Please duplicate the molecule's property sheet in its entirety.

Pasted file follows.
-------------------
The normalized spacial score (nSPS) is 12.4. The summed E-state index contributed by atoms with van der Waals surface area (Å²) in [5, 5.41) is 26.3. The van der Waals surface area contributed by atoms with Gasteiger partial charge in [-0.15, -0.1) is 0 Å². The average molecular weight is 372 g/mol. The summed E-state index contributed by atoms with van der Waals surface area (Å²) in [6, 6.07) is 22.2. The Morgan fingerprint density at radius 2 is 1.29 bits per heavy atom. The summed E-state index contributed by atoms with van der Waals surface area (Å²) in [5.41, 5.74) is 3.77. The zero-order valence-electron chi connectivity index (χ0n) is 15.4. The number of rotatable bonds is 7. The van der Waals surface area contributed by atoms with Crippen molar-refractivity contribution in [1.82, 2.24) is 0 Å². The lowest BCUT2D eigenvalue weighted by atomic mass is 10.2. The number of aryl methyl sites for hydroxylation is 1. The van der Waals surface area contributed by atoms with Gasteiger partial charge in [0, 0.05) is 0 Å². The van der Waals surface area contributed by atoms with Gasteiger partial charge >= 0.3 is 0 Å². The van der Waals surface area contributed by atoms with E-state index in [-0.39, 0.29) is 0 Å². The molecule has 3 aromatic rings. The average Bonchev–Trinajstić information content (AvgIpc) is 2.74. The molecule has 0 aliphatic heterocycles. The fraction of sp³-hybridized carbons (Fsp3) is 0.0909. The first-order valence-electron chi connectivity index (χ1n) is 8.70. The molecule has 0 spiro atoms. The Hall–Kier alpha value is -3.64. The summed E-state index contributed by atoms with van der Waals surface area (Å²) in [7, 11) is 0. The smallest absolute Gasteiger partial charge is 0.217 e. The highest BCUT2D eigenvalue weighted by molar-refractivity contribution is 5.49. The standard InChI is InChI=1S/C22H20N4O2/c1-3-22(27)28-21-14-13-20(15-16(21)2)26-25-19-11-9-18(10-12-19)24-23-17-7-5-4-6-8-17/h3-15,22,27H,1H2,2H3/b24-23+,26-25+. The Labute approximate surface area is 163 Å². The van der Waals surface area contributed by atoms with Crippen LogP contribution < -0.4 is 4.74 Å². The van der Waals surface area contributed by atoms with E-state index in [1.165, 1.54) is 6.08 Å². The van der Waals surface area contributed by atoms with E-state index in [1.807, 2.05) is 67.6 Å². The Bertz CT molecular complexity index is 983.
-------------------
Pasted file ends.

The normalized spacial score (nSPS) is 12.4. The summed E-state index contributed by atoms with van der Waals surface area (Å²) in [5, 5.41) is 26.3. The van der Waals surface area contributed by atoms with Gasteiger partial charge in [-0.15, -0.1) is 0 Å². The average molecular weight is 372 g/mol. The summed E-state index contributed by atoms with van der Waals surface area (Å²) in [6, 6.07) is 22.2. The Morgan fingerprint density at radius 2 is 1.29 bits per heavy atom. The summed E-state index contributed by atoms with van der Waals surface area (Å²) in [5.41, 5.74) is 3.77. The zero-order valence-electron chi connectivity index (χ0n) is 15.4. The number of rotatable bonds is 7. The van der Waals surface area contributed by atoms with Crippen molar-refractivity contribution in [1.82, 2.24) is 0 Å². The lowest BCUT2D eigenvalue weighted by atomic mass is 10.2. The number of aryl methyl sites for hydroxylation is 1. The van der Waals surface area contributed by atoms with Gasteiger partial charge in [0, 0.05) is 0 Å². The van der Waals surface area contributed by atoms with Gasteiger partial charge >= 0.3 is 0 Å². The van der Waals surface area contributed by atoms with E-state index in [-0.39, 0.29) is 0 Å². The molecule has 3 aromatic rings. The average Bonchev–Trinajstić information content (AvgIpc) is 2.74. The molecule has 0 aliphatic heterocycles. The fraction of sp³-hybridized carbons (Fsp3) is 0.0909. The first-order valence-electron chi connectivity index (χ1n) is 8.70. The molecule has 0 spiro atoms. The Hall–Kier alpha value is -3.64. The summed E-state index contributed by atoms with van der Waals surface area (Å²) in [7, 11) is 0. The smallest absolute Gasteiger partial charge is 0.217 e. The highest BCUT2D eigenvalue weighted by molar-refractivity contribution is 5.49. The standard InChI is InChI=1S/C22H20N4O2/c1-3-22(27)28-21-14-13-20(15-16(21)2)26-25-19-11-9-18(10-12-19)24-23-17-7-5-4-6-8-17/h3-15,22,27H,1H2,2H3/b24-23+,26-25+. The Labute approximate surface area is 163 Å². The van der Waals surface area contributed by atoms with Crippen LogP contribution < -0.4 is 4.74 Å². The van der Waals surface area contributed by atoms with E-state index in [1.165, 1.54) is 6.08 Å². The van der Waals surface area contributed by atoms with E-state index in [1.807, 2.05) is 67.6 Å². The Bertz CT molecular complexity index is 983.